Calix urges service providers to get to grips with standards-based wifi to grow revenues and cut chu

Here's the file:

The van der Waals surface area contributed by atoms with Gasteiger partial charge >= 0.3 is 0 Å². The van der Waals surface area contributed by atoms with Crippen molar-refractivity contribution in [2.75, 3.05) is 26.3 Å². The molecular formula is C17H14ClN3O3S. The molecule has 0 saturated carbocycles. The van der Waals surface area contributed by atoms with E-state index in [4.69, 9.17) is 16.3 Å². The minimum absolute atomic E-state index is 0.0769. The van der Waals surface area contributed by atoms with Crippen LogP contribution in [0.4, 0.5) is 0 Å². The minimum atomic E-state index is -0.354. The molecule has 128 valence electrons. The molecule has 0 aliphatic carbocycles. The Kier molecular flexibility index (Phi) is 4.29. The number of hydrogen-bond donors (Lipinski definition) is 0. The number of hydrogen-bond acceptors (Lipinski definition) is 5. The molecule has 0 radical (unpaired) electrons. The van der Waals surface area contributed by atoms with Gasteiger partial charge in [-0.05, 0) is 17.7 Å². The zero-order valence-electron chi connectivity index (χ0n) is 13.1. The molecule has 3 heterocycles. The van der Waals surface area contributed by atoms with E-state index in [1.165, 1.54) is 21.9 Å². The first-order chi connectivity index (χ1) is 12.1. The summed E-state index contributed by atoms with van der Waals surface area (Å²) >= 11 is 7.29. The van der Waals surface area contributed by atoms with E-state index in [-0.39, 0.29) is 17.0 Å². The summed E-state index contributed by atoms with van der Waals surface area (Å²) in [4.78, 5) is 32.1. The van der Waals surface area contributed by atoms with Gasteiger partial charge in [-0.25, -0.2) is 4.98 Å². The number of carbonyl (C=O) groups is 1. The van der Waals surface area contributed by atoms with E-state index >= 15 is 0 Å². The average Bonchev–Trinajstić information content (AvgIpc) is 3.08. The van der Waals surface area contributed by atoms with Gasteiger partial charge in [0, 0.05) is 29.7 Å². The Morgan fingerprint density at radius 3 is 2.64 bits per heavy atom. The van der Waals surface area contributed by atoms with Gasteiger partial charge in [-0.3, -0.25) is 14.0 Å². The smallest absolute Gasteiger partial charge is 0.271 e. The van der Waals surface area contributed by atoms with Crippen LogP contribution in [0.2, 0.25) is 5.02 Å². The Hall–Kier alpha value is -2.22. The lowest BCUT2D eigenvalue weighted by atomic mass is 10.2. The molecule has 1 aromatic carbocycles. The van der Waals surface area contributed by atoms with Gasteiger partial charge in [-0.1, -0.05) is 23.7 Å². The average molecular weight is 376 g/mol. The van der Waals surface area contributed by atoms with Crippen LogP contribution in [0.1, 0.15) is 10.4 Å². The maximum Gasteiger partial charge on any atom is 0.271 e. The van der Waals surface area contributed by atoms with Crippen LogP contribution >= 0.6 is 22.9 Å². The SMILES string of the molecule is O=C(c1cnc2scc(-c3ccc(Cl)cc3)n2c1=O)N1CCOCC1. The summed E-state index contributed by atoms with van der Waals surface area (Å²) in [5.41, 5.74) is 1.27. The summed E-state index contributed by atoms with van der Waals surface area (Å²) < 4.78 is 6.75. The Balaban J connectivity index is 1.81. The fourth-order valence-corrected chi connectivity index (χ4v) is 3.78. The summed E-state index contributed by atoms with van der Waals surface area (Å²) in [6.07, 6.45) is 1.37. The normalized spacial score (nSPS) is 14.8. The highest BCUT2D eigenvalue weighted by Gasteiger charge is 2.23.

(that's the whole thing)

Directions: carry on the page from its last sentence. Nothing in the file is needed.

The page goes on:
Wi-Fi is the critical foundation of the Connected Home but also a common source of customer frustration. This is an issue that service providers need to tackle head on if they are to grow revenues, reduce churn and prepare themselves for enormous opportunities that lie ahead. That was the message given today by Bo Dines Larsen, Regional VP of Solutions Engineering at Calix at the BASe workshop preceding Broadband World Forum (BBWF) in Amsterdam. Larsen highlighted that already 50% of calls to operators were concerning Wi-Fi problems caused by either signal blockage in the premises or from interference. With most customers expected to have an average of more than three connected devices each by 2021 – and demanding average speeds in the home of 53Mbps and 20Mbps on mobiles – these are issues that need addressing urgently. “In North America alone, there is 87% market penetration for broadband and of that, 76% use Wi-Fi as their primary connection,” Larsen said. “It is therefore not only vital to resolve Wi-Fi issues but is an enormous opportunity to create a differentiated service which troubleshoots Wi-Fi issues and resolves customer concerns with speed and efficiency. By managing the complexity of the connected home with properly managed Wi-Fi and security, operators can reduce complaints and boost loyalty and ARPU,” he added. Collecting information about device usage within the connected home is a vital factor which is why Larsen urged for access gateways and Wi-Fi mesh devices to collect and expose proper Wi-Fi statistics to a Broadband Forum TR-98/TR-181 model. Standards support for the BBF’s TR-69 to collect the data and going forward their TR-369 USP too, is critical for operators who are deploying access gateways from multiple vendors. Larsen highlighted the Calix Support Cloud as being one of the ways in which operators could rise to meet the challenge. With real-time troubleshooting and access to intelligent analytics and automation, it gave a real focus on customer interaction, the ability to resolve issues on a first call and reduce average talk time. “Automation is the key factor going forward as we look to solve customer problems before they are even aware they might have them. With a deluge of connected home devices appearing all the time, it is vital to have these systems in place to trouble-shoot before a complaint is made,” he said. Through managing the connected home, using standards-based equipment and automation was possible. With this, Larsen saw an opportunity to market to “high end” customers who would be prepared to pay a premium for “great broadband” service and reliability where issues are resolved before they are noticed. He saw this potential in both highly developed and emerging markets. “If you control the Wi-Fi experience for the customer, you ‘own the antenna’ and the potential becomes enormous. Working together as an industry we can support the customers’ demands, creating a differentiated and personalized service which creates vital revenues and customer satisfaction at the same time,” he concluded.